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Subject: Consolidation of wood

Consolidation of wood

From: Marc A. Williams <artcons>
Date: Saturday, August 4, 2001
Michelle C. Messinger <mcmes [at] parks__ca__gov> writes

>I like to know what kind of experience any one has had with linseed
>oil in turpentine and paint thinner as a wood consolidant. How does
>it effect the wood? Is this an older method of wood consolidation
>coming out of the field of furniture conservation? Does it
>effectively strengthen deteriorated wood, or on the contrary, have
>an adverse effect on wood?

The linseed oil / turpentine or mineral spirits concept is ancient.
The same mixture has been used for thousands of years as the binding
agent for oil paints.  In a different formulation, it has been used
as a coating or polish for furniture, woodwork and even paintings.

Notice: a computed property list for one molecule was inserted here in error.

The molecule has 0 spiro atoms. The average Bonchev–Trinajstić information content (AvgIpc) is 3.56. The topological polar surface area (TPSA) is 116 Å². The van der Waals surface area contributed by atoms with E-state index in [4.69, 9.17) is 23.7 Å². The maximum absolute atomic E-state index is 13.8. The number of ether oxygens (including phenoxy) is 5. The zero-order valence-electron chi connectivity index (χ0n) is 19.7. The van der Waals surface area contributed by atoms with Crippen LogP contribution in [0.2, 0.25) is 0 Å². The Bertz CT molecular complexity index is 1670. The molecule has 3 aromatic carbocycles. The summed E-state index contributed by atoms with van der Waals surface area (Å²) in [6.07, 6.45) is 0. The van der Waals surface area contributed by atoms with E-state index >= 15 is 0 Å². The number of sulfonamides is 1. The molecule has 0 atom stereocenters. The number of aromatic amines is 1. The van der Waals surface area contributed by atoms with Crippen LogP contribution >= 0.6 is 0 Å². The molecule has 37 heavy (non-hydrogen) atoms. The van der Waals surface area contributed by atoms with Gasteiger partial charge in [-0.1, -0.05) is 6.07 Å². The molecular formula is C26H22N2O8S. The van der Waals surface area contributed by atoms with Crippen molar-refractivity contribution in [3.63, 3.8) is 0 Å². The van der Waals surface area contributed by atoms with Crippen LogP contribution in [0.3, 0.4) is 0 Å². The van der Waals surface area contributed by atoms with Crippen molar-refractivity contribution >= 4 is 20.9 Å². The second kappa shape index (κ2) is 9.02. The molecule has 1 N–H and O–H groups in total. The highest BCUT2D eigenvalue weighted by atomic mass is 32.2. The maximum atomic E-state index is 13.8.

All of this was prior to the development of the conservation
profession.  It became immediately apparent to conservators that
linseed oil formulations cross-linked and became insoluble with
time, darkened severely, and were excellent food sources for mold
and mildew growth.  Unfortunately, its use is still listed in
publications, even very recent ones, and a few restorers and other
practitioners still use and recommend it.  The current "crop" of
synthetic resins are much more stable, do a significantly better job
of strengthening, are far more reversible, and do not darken.

In a related issue, shellac also has been used historically as a
consolidant, but its properties fall well short of the modern resins

Marc Williams, President
American Conservation Consortium, Ltd.
85 North Road
Fremont, NH 03044 USA

                  Conservation DistList Instance 15:15
                 Distributed: Wednesday, August 8, 2001
                       Message Id: cdl-15-15-004
Received on Saturday, 4 August, 2001

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